Bond is trying to escape from Mr. Hinx during the car chase. He attends a Spectre meeting, is outed by Blofeld and then escapes to his Aston Martin under pretty heavy gunfire.
Whilst in the car, he tries to enable several gadgets to aid him in defeating (and potentially killing) Mr. Hinx. However, none of the gadgets work as Bond took the car before it had been fully configured (as it was intended for agent 009, not 007). The only gadget that works is his ejector seat, so he leaves his car and makes his escape.
Whilst you correctly say Hinx will remain a deadly threat to him, so will everyone else at the meeting he encountered (and there were easily a hundred people there). After escaping his car, it plunged into the canal (and no doubt gathered a crowd). It wouldn't have made sense for Bond to return to the scene to shoot Mr. Hinx, likely amidst a crowd of on-watchers, and try to escape. It would be unnecesarily reckless, so he instead chooses to focus on his mission.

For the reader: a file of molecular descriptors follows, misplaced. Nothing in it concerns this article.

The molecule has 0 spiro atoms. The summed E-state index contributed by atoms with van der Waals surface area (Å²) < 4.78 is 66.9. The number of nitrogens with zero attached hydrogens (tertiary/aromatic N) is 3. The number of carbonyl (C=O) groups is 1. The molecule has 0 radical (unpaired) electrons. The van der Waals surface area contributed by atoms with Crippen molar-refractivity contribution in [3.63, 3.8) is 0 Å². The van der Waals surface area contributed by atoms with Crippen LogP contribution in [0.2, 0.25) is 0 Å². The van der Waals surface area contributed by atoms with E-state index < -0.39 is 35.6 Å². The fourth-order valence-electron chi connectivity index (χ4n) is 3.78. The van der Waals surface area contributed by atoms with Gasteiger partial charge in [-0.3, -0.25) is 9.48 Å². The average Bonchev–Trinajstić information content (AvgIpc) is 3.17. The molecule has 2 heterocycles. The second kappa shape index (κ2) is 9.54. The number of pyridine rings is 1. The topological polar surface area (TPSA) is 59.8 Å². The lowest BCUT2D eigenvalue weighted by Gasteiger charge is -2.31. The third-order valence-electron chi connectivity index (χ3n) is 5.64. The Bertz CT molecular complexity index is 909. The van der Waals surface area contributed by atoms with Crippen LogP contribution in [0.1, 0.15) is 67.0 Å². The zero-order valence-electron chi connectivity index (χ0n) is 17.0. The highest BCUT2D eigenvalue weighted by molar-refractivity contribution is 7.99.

One final comment as an aside is related to your final line and what @Johnny Bones says in his comment. Bond in the films is an unusual character. He is usually portrayed as being quite a moral individual, only killing when he has little choice. There are some notable exceptions to this, the most famous of which is his killing of Professor Dent in Dr. No, where he shoots an unarmed man in cold blood.
However, in the novels on which the films are based Bond frequently remarks how extremely uncomfortable he is killing in cold blood.
For example, from Goldfinger:
It was part of his profession to kill people. He had never liked doing
it and when he had to kill he did it as well as he knew how and forgot
about it. As a secret agent who held the rare double-O prefix—the
licence to kill in the Secret Service—it was his duty to be as cool
about death as a surgeon. If it happened, it happened. Regret was
unprofessional—worse, it was a death-watch beetle in the soul.